Feargus O'Sullivan is a contributing writer to CityLab, covering Europe. His writing focuses on housing, gentrification and social change, infrastructure, urban policy, and national cultures. He has previously contributed to The Guardian, The Times, The Financial Times, and Next City, among other publications.
The long-planned Fehmarn Belt Fixed Link between Denmark and Germany moved one step closer to reality this month.
Denmark’s population may live mostly on smallish islands, but the country seems determined not to let geography get in its way.
It was in 1995 that Denmark first anchored itself to the rest of Scandinavia when it linked up to Sweden via the Øresund Bridge. Now the country is about to embark on yet another massive, geographically transformative engineering project: a tunnel beneath the Baltic Sea that will connect Denmark to Germany between the islands of Lolland and Fehmarn.
If completed, the Fehmarn Belt Fixed Link would be the longest immersed tunnel in the world, its 11-mile submerged section breaking down the sea barrier that separates most of Scandinavia (bar Jutland) from the rest of Europe. Long in the planning, the bill finally giving the project the green light passed its first reading in the Danish Parliament this month. Construction could begin as soon as this year and be completed by 2024.
The project matters because it could reshape the European map. Denmark and Southern Sweden will come closer to Europe’s heartland as the tunnel slashes the detours or dawdling currently necessary to travel through the Danish archipelago. Currently, traffic slows from a gallop to a canter when passing through these parts. To reach Hamburg from Copenhagen/Malmö by train, for example, you have to take a 100-mile detour west via Jutland. By road, you need to take a 45-minute ferry and factor in loading and wait time on the quayside. To reach Berlin by road takes an absolute minimum of 6 hours, not great for a distance of 250 miles.
With this tunnel, the crossing under the Fehmarn Belt would take just 7 minutes, theoretically slashing the rail travel time from Copenhagen to Hamburg from just under 5 hours to little more than 2 hours. This isn’t just good news for Denmark but for the Swedes, Norwegians and Finns who use the country as a bridge to Western Europe.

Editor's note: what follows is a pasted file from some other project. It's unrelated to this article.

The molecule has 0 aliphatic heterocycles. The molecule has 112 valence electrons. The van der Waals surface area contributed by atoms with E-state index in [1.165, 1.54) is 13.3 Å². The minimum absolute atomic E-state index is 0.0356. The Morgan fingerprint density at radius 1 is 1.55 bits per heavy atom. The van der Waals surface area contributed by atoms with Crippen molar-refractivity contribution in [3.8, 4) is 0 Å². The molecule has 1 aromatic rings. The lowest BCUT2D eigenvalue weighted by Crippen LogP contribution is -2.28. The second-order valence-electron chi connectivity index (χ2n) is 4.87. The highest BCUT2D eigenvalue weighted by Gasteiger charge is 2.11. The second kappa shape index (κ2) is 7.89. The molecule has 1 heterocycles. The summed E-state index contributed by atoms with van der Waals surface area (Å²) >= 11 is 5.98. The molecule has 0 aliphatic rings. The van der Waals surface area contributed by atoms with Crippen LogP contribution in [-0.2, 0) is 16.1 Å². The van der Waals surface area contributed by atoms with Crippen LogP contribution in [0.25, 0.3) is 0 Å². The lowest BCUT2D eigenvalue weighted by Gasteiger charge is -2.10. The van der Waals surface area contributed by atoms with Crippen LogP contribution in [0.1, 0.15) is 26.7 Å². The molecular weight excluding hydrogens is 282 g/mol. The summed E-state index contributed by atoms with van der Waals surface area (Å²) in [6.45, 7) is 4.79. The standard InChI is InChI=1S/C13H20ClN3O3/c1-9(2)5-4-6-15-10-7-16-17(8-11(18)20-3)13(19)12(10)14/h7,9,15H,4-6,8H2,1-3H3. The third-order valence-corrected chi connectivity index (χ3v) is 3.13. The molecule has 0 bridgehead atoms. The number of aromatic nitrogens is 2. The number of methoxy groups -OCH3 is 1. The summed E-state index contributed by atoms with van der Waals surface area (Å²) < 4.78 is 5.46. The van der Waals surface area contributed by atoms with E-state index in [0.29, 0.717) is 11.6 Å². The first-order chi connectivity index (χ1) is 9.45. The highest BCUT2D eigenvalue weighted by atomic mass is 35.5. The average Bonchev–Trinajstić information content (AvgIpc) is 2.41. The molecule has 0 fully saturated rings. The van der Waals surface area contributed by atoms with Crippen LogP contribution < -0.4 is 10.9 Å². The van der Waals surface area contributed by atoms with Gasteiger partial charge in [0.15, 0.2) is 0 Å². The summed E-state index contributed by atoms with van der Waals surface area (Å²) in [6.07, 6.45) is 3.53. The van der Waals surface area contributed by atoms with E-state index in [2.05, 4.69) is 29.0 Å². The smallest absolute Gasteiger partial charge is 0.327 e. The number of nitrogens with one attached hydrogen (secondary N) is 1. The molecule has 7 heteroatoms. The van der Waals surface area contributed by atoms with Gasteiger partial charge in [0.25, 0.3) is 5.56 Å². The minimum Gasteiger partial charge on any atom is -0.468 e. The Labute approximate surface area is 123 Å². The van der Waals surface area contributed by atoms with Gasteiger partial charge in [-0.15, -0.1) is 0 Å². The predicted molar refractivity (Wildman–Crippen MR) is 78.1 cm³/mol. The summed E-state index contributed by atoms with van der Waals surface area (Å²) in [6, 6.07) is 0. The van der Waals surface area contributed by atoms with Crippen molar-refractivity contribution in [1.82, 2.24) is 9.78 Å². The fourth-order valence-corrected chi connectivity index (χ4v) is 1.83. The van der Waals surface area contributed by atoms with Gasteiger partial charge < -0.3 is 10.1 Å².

The tunnel’s construction plan is also pretty striking, even in the post-Channel Tunnel era. As the above video shows, it will not be excavated below ground, but prefabricated and immersed in a trench dredged from the seabed, then covered over. The Baltic is relatively shallow in the Fehmarn Belt, making this method cheaper than either a deep tunnel or a bridge. The tunnel will actually be constructed on land on the Danish Coast, in 710 foot long sections that will themselves be subdivided into two rail tunnels, two three-lane highways and a service tunnel running between them. These sections will be sealed and floated out to the trench, where ballast tanks placed on top of them will be filled with water, forcing them down into the cavity. The trenches will then be filled with gravel and topped with stone.
All this is projected to cost $10 billion, one reason why not everyone is completely sold on the idea. Danish reservations haven’t been strong enough to hold the project back, but in Germany resistance is a little stronger. Beyond its contribution to the tunnel, the country will have to overhaul railways lines running along what is now a quiet little branch line. It also stands to lose some jobs in ferry transport and possibly tourism—visitors may well be tempted to forego a stop at German beach towns in favor of going straight on to quieter, often prettier Denmark.
There are also some questions about the chosen route. Denmark has been considering a tunnel or bridge along this route since the 1970s, and that in itself could arguably be a limitation. The Fehmarn project was first conceived of in a divided Europe, where Denmark’s only viable option for connecting to the rest of the mainland meant looking towards West Germany. This attitude persisted after the fall of the Berlin Wall, when Eastern Bloc economies were still contracting and underpowered. But in today's world, Denmark could certainly have considered a link due south towards the former East Germany instead. While the distance to cover over sea would be longer, this option would give a faster connection to Berlin and now prospering Poland and on to the rest of Central and Eastern Europe. It would also work better for Germany by channeling traffic through a relatively poor region that needs the cash more than Hamburg, already Germany’s richest city.
There does exist an alternative scheme for crossing the Western Baltic—a bridge or tunnel that would link the Danish island of Falster with the city of Rostock. But so far, this plan has lost out to the Fehmarn option, whose future success will ultimately determine its perceived viability. It seems unlikely that Denmark would plan two major connections across the same stretch of water—but then Scandinavian engineering seems to have developed a taste for managing the improbable.